Summary: Three cultures clash in all out war–against each other and against the gods–in the second book of this fantasy duology that’s sure to capture fans of The Hunger Games and An Ember in the Ashes. The Races are over. War has begun. Ashlord and Longhand armies battle for control of the Empire as Dividian rebels do their best to survive the crossfire. This is no longer a game. It’s life or death. Adrian, Pippa, and Imelda each came out of the Races with questions about their role in the ongoing feud. The deeper they dig, the clearer it is that the hatred between their peoples has an origin point: the gods. Their secrets are long-buried, but one disgruntled deity is ready to unveil the truth. Every whisper leads back to the underworld. What are the gods hiding there? As the sands of the Empire shift, these heroes will do everything they can to aim their people at the true enemy. But is it already too late?
Review: Thank you to NetGalley and the publishers for providing me with this eARC in exchange for an honest review. Blood Sworn is the sequel to Ashlord (which I reviewed here.) In this book, we follow the same three characters, Pippa, Adrian, and Imelda. The way the first book ended left me wanting to know more. I wanted to know so much more about this world, the gods, and where the story is going. I got everything that I wanted from this book. Once again, the story is told in first person for Imelda and Adrian, but Pippa’s story is told in second person. I think Pippa’s story being told in this way was such a creative choice and it really does something to the story. Pippa’s chapters were absolutely my favorite parts of this book. She has the most growth and change in this series. She starts off so loyal to her people, the Ashlords, but slowly she realizes that everything isn’t as it seems. She finally learns the truth from one of the gods and that’s where this story gets really interesting. I think Pippa is so incredibly smart. I am awed by the plans that her brain manages to create. I think she’s an incredible character and I loved her. I also really enjoyed the way that Pippa’s relationship with Adrian changed over time. Adrian was an interesting character as well. But I feel like he sort of just went along with Pippa’s plans. I know this isn’t the case, but we didn’t actually see Adrian and Pippa make their plans so, it’s not hard to assume that Pippa (the master strategist) is the one that came up with the majority of their plans. I liked that Adrian did his part to show the Longhands that things could be different if everyone worked together to make a change. Finally, Imelda. I wanted more phoenix horse stuff, but we got enough that I wasn’t terribly upset about it. I like that Imelda is also super smart, but in different ways than what we see from Pippa. I think Imelda’s part of the story was interesting because the Dividian’s are the underrepresented group of the story, despite having a large population. I liked following Imelda because with Pippa and Adrian working together, their stories were similar, but Imelda’s path is so different from the others. She stumbles into something she doesn’t totally understand, but manages to find herself working toward the same goals as Pippa and Adrian. Overall, I absolutely loved this book. I loved this duology. I will recommend this series forever. Phoenix horses, political drama, characters that are complex and loveable, and a fascinating world and interesting gods, there is everything you could possibly want in a fantasy story.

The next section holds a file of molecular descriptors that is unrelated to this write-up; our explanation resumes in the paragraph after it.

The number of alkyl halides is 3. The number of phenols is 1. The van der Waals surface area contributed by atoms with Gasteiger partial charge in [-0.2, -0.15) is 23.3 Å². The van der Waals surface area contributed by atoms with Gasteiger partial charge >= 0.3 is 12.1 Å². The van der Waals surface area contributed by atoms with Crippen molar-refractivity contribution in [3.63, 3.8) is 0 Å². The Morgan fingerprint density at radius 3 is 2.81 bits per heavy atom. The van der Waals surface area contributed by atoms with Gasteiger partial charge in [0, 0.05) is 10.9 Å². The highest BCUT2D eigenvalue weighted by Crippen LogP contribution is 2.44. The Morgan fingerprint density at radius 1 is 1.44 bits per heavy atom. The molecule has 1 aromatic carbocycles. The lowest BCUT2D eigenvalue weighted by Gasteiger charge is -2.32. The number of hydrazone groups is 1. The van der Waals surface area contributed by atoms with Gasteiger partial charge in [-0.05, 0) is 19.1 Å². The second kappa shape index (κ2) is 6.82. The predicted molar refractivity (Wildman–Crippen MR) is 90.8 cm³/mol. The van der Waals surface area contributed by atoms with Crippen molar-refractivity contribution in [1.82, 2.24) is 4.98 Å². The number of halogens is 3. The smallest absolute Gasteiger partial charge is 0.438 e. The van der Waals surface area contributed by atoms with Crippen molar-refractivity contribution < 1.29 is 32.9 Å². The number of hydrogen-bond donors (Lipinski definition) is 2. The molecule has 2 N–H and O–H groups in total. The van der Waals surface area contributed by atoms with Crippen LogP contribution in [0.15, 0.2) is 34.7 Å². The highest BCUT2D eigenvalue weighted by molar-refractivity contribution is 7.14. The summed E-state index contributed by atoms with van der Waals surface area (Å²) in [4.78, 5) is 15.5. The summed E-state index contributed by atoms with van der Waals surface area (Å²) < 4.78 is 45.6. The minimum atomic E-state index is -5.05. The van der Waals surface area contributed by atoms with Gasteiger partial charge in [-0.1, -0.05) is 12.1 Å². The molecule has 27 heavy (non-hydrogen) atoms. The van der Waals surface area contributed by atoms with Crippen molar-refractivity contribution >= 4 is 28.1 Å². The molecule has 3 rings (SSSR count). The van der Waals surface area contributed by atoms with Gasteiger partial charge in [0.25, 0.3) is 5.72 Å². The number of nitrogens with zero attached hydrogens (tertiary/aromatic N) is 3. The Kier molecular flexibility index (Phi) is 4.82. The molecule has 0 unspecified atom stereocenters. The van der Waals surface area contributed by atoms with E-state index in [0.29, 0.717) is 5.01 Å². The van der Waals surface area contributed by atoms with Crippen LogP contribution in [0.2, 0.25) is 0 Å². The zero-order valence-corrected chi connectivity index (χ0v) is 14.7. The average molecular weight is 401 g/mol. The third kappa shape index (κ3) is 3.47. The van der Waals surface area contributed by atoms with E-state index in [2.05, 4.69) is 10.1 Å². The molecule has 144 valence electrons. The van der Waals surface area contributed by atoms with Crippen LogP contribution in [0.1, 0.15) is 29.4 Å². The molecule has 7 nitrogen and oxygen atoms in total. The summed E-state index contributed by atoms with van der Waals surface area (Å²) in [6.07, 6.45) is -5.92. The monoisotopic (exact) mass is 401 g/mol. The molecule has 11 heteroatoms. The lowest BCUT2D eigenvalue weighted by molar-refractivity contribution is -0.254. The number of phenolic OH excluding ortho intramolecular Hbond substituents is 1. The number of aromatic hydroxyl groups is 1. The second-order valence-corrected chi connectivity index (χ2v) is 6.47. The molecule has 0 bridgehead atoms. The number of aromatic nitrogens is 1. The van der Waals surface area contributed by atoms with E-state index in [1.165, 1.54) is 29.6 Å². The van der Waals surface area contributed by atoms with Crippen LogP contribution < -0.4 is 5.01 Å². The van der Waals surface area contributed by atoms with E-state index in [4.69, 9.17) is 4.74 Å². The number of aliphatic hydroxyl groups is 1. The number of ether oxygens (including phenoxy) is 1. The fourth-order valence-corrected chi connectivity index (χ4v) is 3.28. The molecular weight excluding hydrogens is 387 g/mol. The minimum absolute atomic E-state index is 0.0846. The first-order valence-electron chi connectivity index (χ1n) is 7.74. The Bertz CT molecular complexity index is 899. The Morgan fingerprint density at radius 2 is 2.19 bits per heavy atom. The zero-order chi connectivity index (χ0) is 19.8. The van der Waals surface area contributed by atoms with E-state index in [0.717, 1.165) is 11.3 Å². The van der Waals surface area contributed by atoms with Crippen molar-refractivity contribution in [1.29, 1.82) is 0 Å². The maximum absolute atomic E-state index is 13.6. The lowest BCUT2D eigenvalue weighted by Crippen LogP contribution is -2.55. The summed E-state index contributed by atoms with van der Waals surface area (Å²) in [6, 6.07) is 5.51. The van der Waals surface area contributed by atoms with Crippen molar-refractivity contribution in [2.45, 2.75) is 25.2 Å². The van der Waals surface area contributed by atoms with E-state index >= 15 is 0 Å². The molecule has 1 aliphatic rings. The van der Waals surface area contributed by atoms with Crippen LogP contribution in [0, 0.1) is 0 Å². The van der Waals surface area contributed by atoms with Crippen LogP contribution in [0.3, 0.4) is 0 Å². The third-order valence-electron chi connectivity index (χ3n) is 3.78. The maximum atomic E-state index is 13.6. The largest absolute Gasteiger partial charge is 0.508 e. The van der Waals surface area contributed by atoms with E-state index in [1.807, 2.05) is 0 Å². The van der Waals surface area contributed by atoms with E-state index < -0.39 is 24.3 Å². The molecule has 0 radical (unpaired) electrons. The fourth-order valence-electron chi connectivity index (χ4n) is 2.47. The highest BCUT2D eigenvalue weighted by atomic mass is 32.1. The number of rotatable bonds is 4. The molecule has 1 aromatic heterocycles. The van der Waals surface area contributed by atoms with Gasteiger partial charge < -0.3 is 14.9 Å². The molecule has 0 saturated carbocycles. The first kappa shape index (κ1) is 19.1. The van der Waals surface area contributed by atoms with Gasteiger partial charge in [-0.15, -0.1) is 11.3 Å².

Every year since the Ashlords were gifted phoenix horses by their gods, they’ve raced them. First into battle, then on great hunts, and finally for the pure sport of seeing who rode the fastest. Centuries of blood and fire carved their competition into a more modern spectacle: The Races.